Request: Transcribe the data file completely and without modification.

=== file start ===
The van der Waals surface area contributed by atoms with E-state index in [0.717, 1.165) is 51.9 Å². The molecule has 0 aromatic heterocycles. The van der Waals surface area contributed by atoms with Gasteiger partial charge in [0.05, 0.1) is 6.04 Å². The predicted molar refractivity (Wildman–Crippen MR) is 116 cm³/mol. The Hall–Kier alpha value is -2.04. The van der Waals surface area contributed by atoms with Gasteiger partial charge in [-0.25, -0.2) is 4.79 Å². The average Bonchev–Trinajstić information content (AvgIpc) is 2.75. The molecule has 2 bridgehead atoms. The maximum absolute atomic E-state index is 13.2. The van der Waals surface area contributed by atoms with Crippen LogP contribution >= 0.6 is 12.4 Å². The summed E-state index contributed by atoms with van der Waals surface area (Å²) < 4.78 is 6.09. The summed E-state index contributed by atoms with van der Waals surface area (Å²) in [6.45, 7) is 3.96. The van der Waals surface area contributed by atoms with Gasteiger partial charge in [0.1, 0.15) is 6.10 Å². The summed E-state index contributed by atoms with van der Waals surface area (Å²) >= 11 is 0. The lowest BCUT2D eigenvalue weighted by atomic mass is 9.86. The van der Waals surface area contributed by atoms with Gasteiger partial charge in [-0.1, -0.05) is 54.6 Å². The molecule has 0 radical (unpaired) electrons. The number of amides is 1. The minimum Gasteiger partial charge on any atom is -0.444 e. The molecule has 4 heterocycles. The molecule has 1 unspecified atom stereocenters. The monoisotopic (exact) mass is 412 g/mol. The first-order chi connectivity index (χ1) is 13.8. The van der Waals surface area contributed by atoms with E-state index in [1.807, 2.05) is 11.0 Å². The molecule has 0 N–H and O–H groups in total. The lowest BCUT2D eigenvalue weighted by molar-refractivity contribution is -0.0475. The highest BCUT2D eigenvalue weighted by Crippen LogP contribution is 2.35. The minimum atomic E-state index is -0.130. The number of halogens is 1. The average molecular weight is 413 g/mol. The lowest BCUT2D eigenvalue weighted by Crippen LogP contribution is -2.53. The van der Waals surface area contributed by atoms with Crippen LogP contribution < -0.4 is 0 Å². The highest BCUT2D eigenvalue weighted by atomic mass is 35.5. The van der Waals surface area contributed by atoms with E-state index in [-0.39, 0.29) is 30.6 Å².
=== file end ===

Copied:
The van der Waals surface area contributed by atoms with E-state index in [0.717, 1.165) is 51.9 Å². The molecule has 0 aromatic heterocycles. The van der Waals surface area contributed by atoms with Gasteiger partial charge in [0.05, 0.1) is 6.04 Å². The predicted molar refractivity (Wildman–Crippen MR) is 116 cm³/mol. The Hall–Kier alpha value is -2.04. The van der Waals surface area contributed by atoms with Gasteiger partial charge in [-0.25, -0.2) is 4.79 Å². The average Bonchev–Trinajstić information content (AvgIpc) is 2.75. The molecule has 2 bridgehead atoms. The maximum absolute atomic E-state index is 13.2. The van der Waals surface area contributed by atoms with Crippen LogP contribution >= 0.6 is 12.4 Å². The summed E-state index contributed by atoms with van der Waals surface area (Å²) < 4.78 is 6.09. The summed E-state index contributed by atoms with van der Waals surface area (Å²) in [6.45, 7) is 3.96. The van der Waals surface area contributed by atoms with Gasteiger partial charge in [0.1, 0.15) is 6.10 Å². The summed E-state index contributed by atoms with van der Waals surface area (Å²) >= 11 is 0. The lowest BCUT2D eigenvalue weighted by atomic mass is 9.86. The van der Waals surface area contributed by atoms with Gasteiger partial charge in [-0.1, -0.05) is 54.6 Å². The molecule has 0 radical (unpaired) electrons. The number of amides is 1. The minimum Gasteiger partial charge on any atom is -0.444 e. The molecule has 4 heterocycles. The molecule has 1 unspecified atom stereocenters. The monoisotopic (exact) mass is 412 g/mol. The first-order chi connectivity index (χ1) is 13.8. The van der Waals surface area contributed by atoms with E-state index in [1.807, 2.05) is 11.0 Å². The molecule has 0 N–H and O–H groups in total. The lowest BCUT2D eigenvalue weighted by molar-refractivity contribution is -0.0475. The highest BCUT2D eigenvalue weighted by Crippen LogP contribution is 2.35. The minimum atomic E-state index is -0.130. The number of halogens is 1. The average molecular weight is 413 g/mol. The lowest BCUT2D eigenvalue weighted by Crippen LogP contribution is -2.53. The van der Waals surface area contributed by atoms with Crippen LogP contribution < -0.4 is 0 Å². The highest BCUT2D eigenvalue weighted by atomic mass is 35.5. The van der Waals surface area contributed by atoms with E-state index in [-0.39, 0.29) is 30.6 Å².